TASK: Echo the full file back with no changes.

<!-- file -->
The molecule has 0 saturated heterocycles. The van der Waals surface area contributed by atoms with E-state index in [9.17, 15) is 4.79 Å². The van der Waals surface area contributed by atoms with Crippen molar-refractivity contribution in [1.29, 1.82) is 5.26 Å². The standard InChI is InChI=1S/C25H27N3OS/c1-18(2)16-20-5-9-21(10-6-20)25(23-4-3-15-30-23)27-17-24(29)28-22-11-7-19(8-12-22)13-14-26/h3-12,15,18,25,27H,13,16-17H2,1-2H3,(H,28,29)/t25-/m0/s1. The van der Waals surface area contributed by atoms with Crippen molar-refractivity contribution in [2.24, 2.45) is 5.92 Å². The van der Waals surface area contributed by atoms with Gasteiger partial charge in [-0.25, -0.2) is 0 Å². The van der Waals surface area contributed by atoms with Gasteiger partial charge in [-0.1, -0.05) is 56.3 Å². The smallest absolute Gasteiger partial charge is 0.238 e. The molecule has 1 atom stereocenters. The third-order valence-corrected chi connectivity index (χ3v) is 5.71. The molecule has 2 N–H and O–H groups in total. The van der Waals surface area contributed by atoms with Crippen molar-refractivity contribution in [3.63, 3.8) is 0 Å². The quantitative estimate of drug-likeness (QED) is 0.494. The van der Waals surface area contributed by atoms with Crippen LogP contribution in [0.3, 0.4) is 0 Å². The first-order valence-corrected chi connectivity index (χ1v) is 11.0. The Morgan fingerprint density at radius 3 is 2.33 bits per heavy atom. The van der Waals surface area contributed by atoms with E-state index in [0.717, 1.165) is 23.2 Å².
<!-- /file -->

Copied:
The molecule has 0 saturated heterocycles. The van der Waals surface area contributed by atoms with E-state index in [9.17, 15) is 4.79 Å². The van der Waals surface area contributed by atoms with Crippen molar-refractivity contribution in [1.29, 1.82) is 5.26 Å². The standard InChI is InChI=1S/C25H27N3OS/c1-18(2)16-20-5-9-21(10-6-20)25(23-4-3-15-30-23)27-17-24(29)28-22-11-7-19(8-12-22)13-14-26/h3-12,15,18,25,27H,13,16-17H2,1-2H3,(H,28,29)/t25-/m0/s1. The van der Waals surface area contributed by atoms with Crippen molar-refractivity contribution in [2.24, 2.45) is 5.92 Å². The van der Waals surface area contributed by atoms with Gasteiger partial charge in [-0.25, -0.2) is 0 Å². The van der Waals surface area contributed by atoms with Gasteiger partial charge in [-0.1, -0.05) is 56.3 Å². The smallest absolute Gasteiger partial charge is 0.238 e. The molecule has 1 atom stereocenters. The third-order valence-corrected chi connectivity index (χ3v) is 5.71. The molecule has 2 N–H and O–H groups in total. The van der Waals surface area contributed by atoms with Crippen molar-refractivity contribution in [3.63, 3.8) is 0 Å². The quantitative estimate of drug-likeness (QED) is 0.494. The van der Waals surface area contributed by atoms with Crippen LogP contribution in [0.3, 0.4) is 0 Å². The first-order valence-corrected chi connectivity index (χ1v) is 11.0. The Morgan fingerprint density at radius 3 is 2.33 bits per heavy atom. The van der Waals surface area contributed by atoms with E-state index in [0.717, 1.165) is 23.2 Å².